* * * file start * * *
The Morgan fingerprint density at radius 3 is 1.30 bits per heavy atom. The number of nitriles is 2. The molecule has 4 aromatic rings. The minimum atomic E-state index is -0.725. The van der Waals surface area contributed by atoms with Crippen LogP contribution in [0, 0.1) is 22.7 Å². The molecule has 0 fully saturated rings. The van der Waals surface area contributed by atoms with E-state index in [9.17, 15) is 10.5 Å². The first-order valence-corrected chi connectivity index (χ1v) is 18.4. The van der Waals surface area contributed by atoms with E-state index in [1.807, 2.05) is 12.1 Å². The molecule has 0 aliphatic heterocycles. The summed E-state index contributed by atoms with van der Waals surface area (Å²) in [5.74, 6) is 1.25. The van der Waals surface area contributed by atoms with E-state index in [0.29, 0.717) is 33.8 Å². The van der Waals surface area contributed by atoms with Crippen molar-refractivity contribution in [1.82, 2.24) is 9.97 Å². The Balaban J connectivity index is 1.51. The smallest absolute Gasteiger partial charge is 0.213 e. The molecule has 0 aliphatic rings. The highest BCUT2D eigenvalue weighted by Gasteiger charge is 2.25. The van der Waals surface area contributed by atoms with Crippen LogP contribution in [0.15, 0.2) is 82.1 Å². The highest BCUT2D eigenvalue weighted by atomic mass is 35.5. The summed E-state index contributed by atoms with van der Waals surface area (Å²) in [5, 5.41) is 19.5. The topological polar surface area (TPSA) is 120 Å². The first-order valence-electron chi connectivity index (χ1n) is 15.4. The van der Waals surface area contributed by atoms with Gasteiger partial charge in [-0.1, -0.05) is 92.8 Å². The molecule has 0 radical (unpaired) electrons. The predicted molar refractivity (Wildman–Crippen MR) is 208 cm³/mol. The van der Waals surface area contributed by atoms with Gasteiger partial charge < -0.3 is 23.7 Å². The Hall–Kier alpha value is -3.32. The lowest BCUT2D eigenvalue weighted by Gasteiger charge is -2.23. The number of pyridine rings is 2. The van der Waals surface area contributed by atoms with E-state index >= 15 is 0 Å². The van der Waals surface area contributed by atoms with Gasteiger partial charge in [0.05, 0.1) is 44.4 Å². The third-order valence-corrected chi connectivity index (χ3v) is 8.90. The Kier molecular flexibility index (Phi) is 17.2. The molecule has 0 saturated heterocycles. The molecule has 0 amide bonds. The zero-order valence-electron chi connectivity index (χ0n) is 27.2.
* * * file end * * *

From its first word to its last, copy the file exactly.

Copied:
The Morgan fingerprint density at radius 3 is 1.30 bits per heavy atom. The number of nitriles is 2. The molecule has 4 aromatic rings. The minimum atomic E-state index is -0.725. The van der Waals surface area contributed by atoms with Crippen LogP contribution in [0, 0.1) is 22.7 Å². The molecule has 0 fully saturated rings. The van der Waals surface area contributed by atoms with E-state index in [9.17, 15) is 10.5 Å². The first-order valence-corrected chi connectivity index (χ1v) is 18.4. The van der Waals surface area contributed by atoms with E-state index in [1.807, 2.05) is 12.1 Å². The molecule has 0 aliphatic heterocycles. The summed E-state index contributed by atoms with van der Waals surface area (Å²) in [5.74, 6) is 1.25. The van der Waals surface area contributed by atoms with E-state index in [0.29, 0.717) is 33.8 Å². The van der Waals surface area contributed by atoms with Crippen molar-refractivity contribution in [1.82, 2.24) is 9.97 Å². The Balaban J connectivity index is 1.51. The smallest absolute Gasteiger partial charge is 0.213 e. The molecule has 0 aliphatic rings. The highest BCUT2D eigenvalue weighted by Gasteiger charge is 2.25. The van der Waals surface area contributed by atoms with Crippen LogP contribution in [0.15, 0.2) is 82.1 Å². The highest BCUT2D eigenvalue weighted by atomic mass is 35.5. The summed E-state index contributed by atoms with van der Waals surface area (Å²) in [5, 5.41) is 19.5. The topological polar surface area (TPSA) is 120 Å². The first-order valence-electron chi connectivity index (χ1n) is 15.4. The van der Waals surface area contributed by atoms with Gasteiger partial charge in [-0.1, -0.05) is 92.8 Å². The molecule has 0 radical (unpaired) electrons. The predicted molar refractivity (Wildman–Crippen MR) is 208 cm³/mol. The van der Waals surface area contributed by atoms with Gasteiger partial charge < -0.3 is 23.7 Å². The Hall–Kier alpha value is -3.32. The lowest BCUT2D eigenvalue weighted by Gasteiger charge is -2.23. The number of pyridine rings is 2. The van der Waals surface area contributed by atoms with E-state index >= 15 is 0 Å². The van der Waals surface area contributed by atoms with Gasteiger partial charge in [0.05, 0.1) is 44.4 Å². The third-order valence-corrected chi connectivity index (χ3v) is 8.90. The Kier molecular flexibility index (Phi) is 17.2. The molecule has 0 saturated heterocycles. The molecule has 0 amide bonds. The zero-order valence-electron chi connectivity index (χ0n) is 27.2.